In short, we are hearing and watching people tell their stories. Of course, not in their own words, but we allow ourselves to be taken on the emotional ride knowing that the reality is a trick, that the stories are a construction and that there is always a story behind the story. The question of representation, who speaks for whom, in other words, is up for grabs.

And while it may seem like a world away, in MCWH’s work promoting immigrant and refugee women’s wellbeing, this question of representation is at the centre of our practice. People often think they know a lot about us as immigrant and refugee women, our experiences of gendered inequality or our experiences of ‘Australian’ culture, but how real is that knowledge? How often have they listened to women tell their own stories from their own perspectives and in their own words? In reality, immigrant and refugee women rarely have the opportunity, in the public realm, to control the production of their own stories. As a result, the stories that do exist are often distorted because they are viewed through a lens of racist and sexist stereotypes.

We know there is a strong will from community workers and organisations to make a difference to immigrant and refugee women’s health, to promote gender equality and to prevent gendered violence in immigrant and refugee communities. But sometimes these well-meaning attempts to make a difference start with a particular view of reality, that is, that immigrant and refugee women don’t need to speak on their own behalf and that others can validly speak for them. This is a view that inadvertently excludes the very women who are intended to benefit. In effect, immigrant and refugee women get caught in the middle of two groups that are keen to speak on their behalf – immigrant and refugee men, and non-immigrant/refugee women.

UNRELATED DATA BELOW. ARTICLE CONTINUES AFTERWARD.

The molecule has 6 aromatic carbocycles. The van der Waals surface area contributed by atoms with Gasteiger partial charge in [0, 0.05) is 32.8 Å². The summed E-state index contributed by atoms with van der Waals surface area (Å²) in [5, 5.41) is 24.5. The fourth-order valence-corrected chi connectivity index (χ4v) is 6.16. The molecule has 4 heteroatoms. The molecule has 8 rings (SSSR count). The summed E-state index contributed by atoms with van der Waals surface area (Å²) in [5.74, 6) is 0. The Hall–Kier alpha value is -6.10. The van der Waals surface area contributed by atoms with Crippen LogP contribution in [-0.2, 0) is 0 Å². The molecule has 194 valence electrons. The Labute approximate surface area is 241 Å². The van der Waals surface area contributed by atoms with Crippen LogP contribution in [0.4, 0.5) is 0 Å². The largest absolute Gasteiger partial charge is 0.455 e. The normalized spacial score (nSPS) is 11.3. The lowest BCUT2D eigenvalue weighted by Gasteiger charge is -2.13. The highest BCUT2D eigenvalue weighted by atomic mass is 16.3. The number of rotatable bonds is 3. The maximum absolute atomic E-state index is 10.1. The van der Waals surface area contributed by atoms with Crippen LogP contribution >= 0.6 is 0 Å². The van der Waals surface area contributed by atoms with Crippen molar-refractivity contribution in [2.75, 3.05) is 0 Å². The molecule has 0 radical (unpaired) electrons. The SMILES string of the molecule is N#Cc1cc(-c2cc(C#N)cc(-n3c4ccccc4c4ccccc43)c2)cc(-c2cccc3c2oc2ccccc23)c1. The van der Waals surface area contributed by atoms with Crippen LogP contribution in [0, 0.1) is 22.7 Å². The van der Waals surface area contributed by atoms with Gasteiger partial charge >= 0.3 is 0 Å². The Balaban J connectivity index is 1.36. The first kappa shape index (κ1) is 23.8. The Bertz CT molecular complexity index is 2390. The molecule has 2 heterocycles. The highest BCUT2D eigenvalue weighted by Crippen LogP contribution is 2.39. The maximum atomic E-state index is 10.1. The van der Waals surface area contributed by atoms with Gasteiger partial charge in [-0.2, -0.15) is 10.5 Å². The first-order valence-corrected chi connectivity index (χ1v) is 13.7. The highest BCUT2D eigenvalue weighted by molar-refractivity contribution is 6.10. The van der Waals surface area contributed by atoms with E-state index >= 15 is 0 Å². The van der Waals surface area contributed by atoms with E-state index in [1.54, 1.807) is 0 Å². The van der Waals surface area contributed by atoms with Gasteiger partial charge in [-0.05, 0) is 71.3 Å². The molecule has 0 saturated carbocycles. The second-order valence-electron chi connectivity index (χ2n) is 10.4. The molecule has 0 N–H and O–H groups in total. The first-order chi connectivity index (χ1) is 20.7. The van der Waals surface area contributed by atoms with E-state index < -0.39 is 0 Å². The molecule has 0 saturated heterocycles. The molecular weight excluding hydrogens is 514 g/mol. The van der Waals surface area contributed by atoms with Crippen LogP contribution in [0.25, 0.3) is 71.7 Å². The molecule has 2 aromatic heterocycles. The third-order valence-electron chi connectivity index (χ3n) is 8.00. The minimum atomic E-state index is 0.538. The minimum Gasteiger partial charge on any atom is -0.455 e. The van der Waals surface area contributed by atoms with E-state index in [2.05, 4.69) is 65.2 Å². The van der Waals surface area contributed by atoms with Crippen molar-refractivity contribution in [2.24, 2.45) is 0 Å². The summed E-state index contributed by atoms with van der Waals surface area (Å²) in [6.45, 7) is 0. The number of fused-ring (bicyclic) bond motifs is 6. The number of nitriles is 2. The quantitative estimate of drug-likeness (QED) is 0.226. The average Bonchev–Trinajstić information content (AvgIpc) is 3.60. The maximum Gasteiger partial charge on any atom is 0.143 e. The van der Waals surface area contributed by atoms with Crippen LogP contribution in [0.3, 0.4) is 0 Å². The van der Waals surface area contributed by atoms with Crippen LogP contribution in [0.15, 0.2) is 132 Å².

Programs that make a real difference to immigrant and refugee women should be conducted in equal partnership with immigrant and refugee women. They start with the question of what women have already done in their communities to promote gender equality or women’s health and build from there. Successful and effective programs ensure immigrant and refugee women are fully resourced to actively lead the planning and decision making of those programs. They are also based on equal partnerships with immigrant and refugee women’s representative organisations, building on existing expertise and what has already been done.

If you are a part of a gender equality or violence prevention program that does not start with the leadership of immigrant and refugee women, you might need to question the gender justice foundations on which the program is based. Immigrant and refugee women need to tell their own stories, in their own way, so they are in control of their own narrative and their own realities. This is the route to transformative change.